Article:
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- Minna von Barnhelm - 2/27 -

LAND. Nobody in my life ever told me that before . . . But another glass, Herr Just; three is the lucky number!

JUST. With all my heart!-- (Drinks). Good stuff indeed, capital! But truth is good also, and indeed, Landlord, you are an ill-mannered brute all the same!

LAND. If I was, do you think I should let you say so?

JUST. Oh! yes; a brute seldom has spirit.

LAND. One more, Herr Just: a four-stranded rope is the strongest.

JUST. No, enough is as good as a feast! And what good will it do you, Landlord? I shall stick to my text till the last drop in the bottle. Shame, Landlord, to have such good Dantzig, and such bad manners! To turn out of his room, in his absence--a man like my master, who has lodged at your house above a year; from whom you have had already so many shining thalers; who never owed a heller in his life--because he let payment run for a couple of months, and because he does not spend quite so much as he used.

LAND. But suppose I really wanted the room and saw beforehand that the Major would willingly have given it up if we could only have waited some time for his return! Should I let strange gentlefolk like them drive away again from my door! Should I wilfully send such a prize into the clutches of another innkeeper? Besides, I don't believe they could have got a lodging elsewhere. The inns are all now quite full. Could such a young, beautiful, amiable lady remain in the street? Your master is much too gallant for that. And what does he lose by the change? Have not I given him another room?

JUST. By the pigeon-house at the back, with a view between a neighbour's chimneys.

LAND. The view was uncommonly fine, before the confounded neighbour obstructed it. The room is otherwise very nice, and is papered--

JUST. Has been!

LAND. No, one side is so still. And the little room adjoining, what is the matter with that? It has a chimney which, perhaps, smokes somewhat in the winter--

JUST. But does very nicely in the summer. I believe, Landlord, you are mocking us into the bargain!

LAND. Come, come; Herr Just, Herr Just--

JUST. Don't make Herr Just's head hot--

LAND. I make his head hot? It is the Dantzig does that.

JUST. An officer, like my master! Or do you think that a discharged officer, is not an officer who may break your neck for you? Why were you all, you Landlords, so civil during the war? Why was every officer an honourable man then and every soldier a worthy, brave fellow? Does this bit of a peace make you so bumptious?

LAND. What makes you fly out so, Herr Just!

JUST. I will fly out.

SCENE III. Major von Tellheim, Landlord, Just

MAJ. T. (entering). Just!

JUST. (supposing the Landlord is still speaking). Just? Are we so intimate?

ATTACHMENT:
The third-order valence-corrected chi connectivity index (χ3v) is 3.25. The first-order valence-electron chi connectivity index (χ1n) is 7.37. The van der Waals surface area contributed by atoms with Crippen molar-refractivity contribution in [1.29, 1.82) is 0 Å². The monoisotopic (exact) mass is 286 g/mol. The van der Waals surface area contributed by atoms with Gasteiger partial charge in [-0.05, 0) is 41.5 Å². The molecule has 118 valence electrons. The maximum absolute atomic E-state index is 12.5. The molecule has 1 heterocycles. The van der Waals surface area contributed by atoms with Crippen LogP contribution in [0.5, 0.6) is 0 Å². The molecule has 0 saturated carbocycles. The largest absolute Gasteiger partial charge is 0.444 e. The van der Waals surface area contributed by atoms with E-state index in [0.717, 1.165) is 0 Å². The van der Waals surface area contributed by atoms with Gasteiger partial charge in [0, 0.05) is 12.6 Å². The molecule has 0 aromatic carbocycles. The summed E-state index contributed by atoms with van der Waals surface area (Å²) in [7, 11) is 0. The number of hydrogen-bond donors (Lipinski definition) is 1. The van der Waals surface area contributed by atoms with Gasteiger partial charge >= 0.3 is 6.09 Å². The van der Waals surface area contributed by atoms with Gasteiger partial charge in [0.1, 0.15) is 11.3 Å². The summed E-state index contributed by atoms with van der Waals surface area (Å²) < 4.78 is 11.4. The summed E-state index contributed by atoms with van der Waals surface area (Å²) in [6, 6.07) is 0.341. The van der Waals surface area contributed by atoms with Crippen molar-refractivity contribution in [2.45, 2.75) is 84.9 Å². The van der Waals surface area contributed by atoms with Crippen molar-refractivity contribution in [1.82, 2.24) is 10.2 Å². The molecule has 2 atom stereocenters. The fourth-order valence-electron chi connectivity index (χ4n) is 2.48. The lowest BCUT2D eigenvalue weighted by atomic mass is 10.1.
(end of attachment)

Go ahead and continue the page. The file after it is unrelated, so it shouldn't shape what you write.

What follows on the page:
MAJ. T. Just!

JUST. I thought I was "Herr Just" with you.

LAND. (seeing the Major). Hist! hist! Herr Just, Herr Just, look round; your master--

MAJ. T. Just, I think you are quarreling! What did I tell you?

LAND. Quarrel, your honour? God forbid! Would your most humble servant dare to quarrel with one who has the honour of being in your service?

JUST. If I could but give him a good whack on that cringing cat's back of his!

LAND. It is true Herr Just speaks up for his master, and rather warmly; but in that he is right. I esteem him so much the more: I like him for it.

JUST. I should like to knock his teeth out for him!

LAND. It is only a pity that he puts himself in a passion for nothing. For I feel quite sure that your honour is not displeased with me in this matter, since--necessity--made it necessary--

MAJ. T. More than enough, sir! I am in your debt; you turn out my room in my absence. You must be paid, I must seek a lodging elsewhere. Very natural.

LAND. Elsewhere? You are going to quit, honoured sir? Oh, unfortunate stricken man that I am. No, never! Sooner shall the lady give up the apartments again. The Major cannot and will not let her have his room. It is his; she must go; I cannot help it. I will go, honoured sir--

MAJ. T. My friend, do not make two foolish strokes instead of one. The lady must retain possession of the room--

LAND. And your honour could suppose that from distrust, from fear of not being paid, I . . . As if I did not know that your honour could pay me as soon as you pleased. The sealed purse . . . five hundred thalers in louis d'ors marked on it--which your honour had in your writing-desk . . . is in good keeping.

MAJ. T. I trust so; as the rest of my property. Just shall take them into his keeping, when he has paid your bill--

LAND. Really, I was quite alarmed when I found the purse. I always considered your honour a methodical and prudent man, who never got quite out of money . . . but still, had I supposed there was ready money in the desk--

MAJ. T. You would have treated me rather more civilly. I understand you. Go, sir; leave me. I wish to speak with my servant.

LAND. But, honoured sir--

MAJ. T. Come, Just; he does not wish to permit me to give my orders to you in his house.

LAND. I am going, honoured sir! My whole house is at your service. (Exit.)

SCENE IV. Major Von Tellheim, Just

JUST. (stamping with his foot and spitting after the Landlord). Ugh!

MAJ. T. What is the matter?

JUST. I am choking with rage.

MAJ. T. That is as bad as from plethora.

JUST. And for you sir, I hardly know you any longer. May I die before your eyes, if you do not encourage this malicious, unfeeling wretch. In spite of gallows, axe, and torture I could . . . yes, I could have throttled him with these hands, and torn him to pieces with these teeth!

MAJ. T. You wild beast!

Minna von Barnhelm - 2/27

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